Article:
"Scientific knowledge has been one of the basic pillars of our proposal for reform, especially the knowledge about equity," according to National Committee for Health Reform executive secretary Hernan Sandoval, a chief health adviser to Chilean president Ricardo Lagos.
Such evidence about health inequity is having an impact on health policy in Chile, according to Sandoval. This is in no small part due to the work of a small team of researcher/advocates called the Chilean Health Equity Gauge, a group actively involved in the reform process.40 The team in Chile is part of an international network focused on monitoring national inequities in health and health care services and committed to closing the gap in health status between different socioeconomic groups.41 The work of the Equity Gauge includes an innovative fusion of research, advocacy, and direct participation with stakeholders, and it has been described as an "extraordinarily effective alliance,"42 particularly in terms of building relationships between researchers and key decision makers. As part of its work, the group has produced and disseminated several reports on the problem of health inequities in Chile, as well as potential solutions.43 "The combination of advocacy and knowledge is very powerful," says Sandoval, who has worked with the group since 1999.44 A key achievement of the Equity Gauge was helping to develop and write specific health objectives for the Chilean government for the 2000–2010 decade. It has also been officially commissioned to monitor and disseminate data on health inequities as the government attempts to close the health status gap between different socioeconomic groups in Chile.45 Asked whether individual pieces of research evidence had been utilized directly in specific policy decisions, Sandoval said the impact of the evidence about health inequity was more cumulative and indirect—what might be called an "enlightening" use of evidence. Describing an interdependence between research and policy, he pointed to the fact that one of the major slogans of the Lagos party in Chile is "Desarrollo con Equidad" ("Development with Equity").46 One practical strategy for reducing health inequity being used in Chile's current reforms is a dramatic boost to the role and funding of primary health care. In 2000, at the time of the election of the Lagos government, primary care in Chile received just 12 percent of the health care budget and was still widely viewed as a "second-class system," mainly there to service the poor—essentially the poor cousin of the hospital and specialist sector. Yet in just four years, primary care's share of the national health budget has jumped to 18 percent, and there are plans to increase that to perhaps as much as 30 percent with ambitious programs involving 60 new facilities across the nation.47 Reformers such as Sandoval who believe social determinants play a key part in health see the new role of primary care as a critical interface between society and the medical system, between "public action for health" and "specific health services," as he puts it. The reforms are about enhancing the role of primary care, integrating it better with other parts of the system, and trying to change public perceptions about health and health care services. "One of the big problems is people still think they are going to find health solutions with specialists or in hospitals. We have to show that improving primary care can improve health."48 A senior health aide to President Salvador Allende in the early 1970s, Sandoval is enthusiastic about the current prospects for health reform in Chile and the use of evidence in the process. In February 2004 Sandoval attended a seminar in London, sharing the Chilean experiences of reform with policymakers in the National Health Service. Adding a historical perspective to the current changes, he explains that, in his view, although many of Chile's physicians and their representative organizations had fought hard for an end to dictatorship and the return of democratic political reform, the push for fundamental reform of the health system took a backseat—until now.49 37Author's interview with Hernan Sandoval, executive secretary, National Committee for Health Reform, 2004 (hereafter Sandoval interview).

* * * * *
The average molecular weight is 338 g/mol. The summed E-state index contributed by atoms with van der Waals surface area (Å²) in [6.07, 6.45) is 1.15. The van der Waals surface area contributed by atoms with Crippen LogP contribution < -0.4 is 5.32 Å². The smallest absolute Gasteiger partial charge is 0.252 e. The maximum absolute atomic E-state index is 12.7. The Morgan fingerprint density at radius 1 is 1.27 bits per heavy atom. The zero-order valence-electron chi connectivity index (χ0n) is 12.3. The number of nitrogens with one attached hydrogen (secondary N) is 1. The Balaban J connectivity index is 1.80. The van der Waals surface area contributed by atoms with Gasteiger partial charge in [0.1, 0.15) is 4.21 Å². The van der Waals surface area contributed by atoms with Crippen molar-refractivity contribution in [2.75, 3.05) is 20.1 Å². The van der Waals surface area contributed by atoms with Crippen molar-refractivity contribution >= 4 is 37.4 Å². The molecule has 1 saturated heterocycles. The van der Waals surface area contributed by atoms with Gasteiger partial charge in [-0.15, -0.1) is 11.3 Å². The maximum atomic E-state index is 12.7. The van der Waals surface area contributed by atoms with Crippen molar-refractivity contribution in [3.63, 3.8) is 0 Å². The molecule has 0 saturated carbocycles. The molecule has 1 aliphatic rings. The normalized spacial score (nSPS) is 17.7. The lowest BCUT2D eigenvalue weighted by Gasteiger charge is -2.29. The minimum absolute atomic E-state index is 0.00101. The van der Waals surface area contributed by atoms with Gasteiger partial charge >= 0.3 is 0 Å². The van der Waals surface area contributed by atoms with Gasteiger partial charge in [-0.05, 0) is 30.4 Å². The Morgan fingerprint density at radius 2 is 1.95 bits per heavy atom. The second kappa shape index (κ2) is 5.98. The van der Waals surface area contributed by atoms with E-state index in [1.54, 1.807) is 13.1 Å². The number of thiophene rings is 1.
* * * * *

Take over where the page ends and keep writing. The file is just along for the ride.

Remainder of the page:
Dr. Hernan Sandoval, who was appointed by President Lagos as the Executive Secretary of Chile's Health Reform Commission, led the dialogue.